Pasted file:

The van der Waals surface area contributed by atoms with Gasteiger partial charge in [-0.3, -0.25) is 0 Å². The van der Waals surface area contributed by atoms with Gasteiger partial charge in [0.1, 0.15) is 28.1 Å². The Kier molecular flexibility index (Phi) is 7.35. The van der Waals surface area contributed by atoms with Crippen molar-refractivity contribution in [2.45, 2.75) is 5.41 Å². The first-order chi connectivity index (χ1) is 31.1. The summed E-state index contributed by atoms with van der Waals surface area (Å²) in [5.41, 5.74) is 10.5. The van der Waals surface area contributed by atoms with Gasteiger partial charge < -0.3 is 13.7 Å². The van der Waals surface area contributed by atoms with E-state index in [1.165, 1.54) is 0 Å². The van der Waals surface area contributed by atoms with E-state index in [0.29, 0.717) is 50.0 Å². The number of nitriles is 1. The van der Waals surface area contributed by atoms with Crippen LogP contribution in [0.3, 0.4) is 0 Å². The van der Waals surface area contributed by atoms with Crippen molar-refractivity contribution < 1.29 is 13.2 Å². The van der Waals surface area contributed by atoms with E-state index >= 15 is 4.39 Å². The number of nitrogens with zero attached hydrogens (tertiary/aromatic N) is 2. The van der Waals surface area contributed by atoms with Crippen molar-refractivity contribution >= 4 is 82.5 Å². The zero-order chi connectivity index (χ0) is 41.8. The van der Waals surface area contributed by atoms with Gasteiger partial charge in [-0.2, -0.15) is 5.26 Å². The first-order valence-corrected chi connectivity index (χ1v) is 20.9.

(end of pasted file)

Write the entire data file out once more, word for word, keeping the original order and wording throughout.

The van der Waals surface area contributed by atoms with Gasteiger partial charge in [-0.3, -0.25) is 0 Å². The van der Waals surface area contributed by atoms with Gasteiger partial charge in [0.1, 0.15) is 28.1 Å². The Kier molecular flexibility index (Phi) is 7.35. The van der Waals surface area contributed by atoms with Crippen molar-refractivity contribution in [2.45, 2.75) is 5.41 Å². The first-order chi connectivity index (χ1) is 31.1. The summed E-state index contributed by atoms with van der Waals surface area (Å²) in [5.41, 5.74) is 10.5. The van der Waals surface area contributed by atoms with Gasteiger partial charge < -0.3 is 13.7 Å². The van der Waals surface area contributed by atoms with E-state index in [1.165, 1.54) is 0 Å². The van der Waals surface area contributed by atoms with E-state index in [0.29, 0.717) is 50.0 Å². The number of nitriles is 1. The van der Waals surface area contributed by atoms with Crippen LogP contribution in [0.3, 0.4) is 0 Å². The van der Waals surface area contributed by atoms with Crippen molar-refractivity contribution < 1.29 is 13.2 Å². The van der Waals surface area contributed by atoms with E-state index >= 15 is 4.39 Å². The number of nitrogens with zero attached hydrogens (tertiary/aromatic N) is 2. The van der Waals surface area contributed by atoms with Crippen molar-refractivity contribution >= 4 is 82.5 Å². The zero-order chi connectivity index (χ0) is 41.8. The van der Waals surface area contributed by atoms with Gasteiger partial charge in [-0.2, -0.15) is 5.26 Å². The first-order valence-corrected chi connectivity index (χ1v) is 20.9.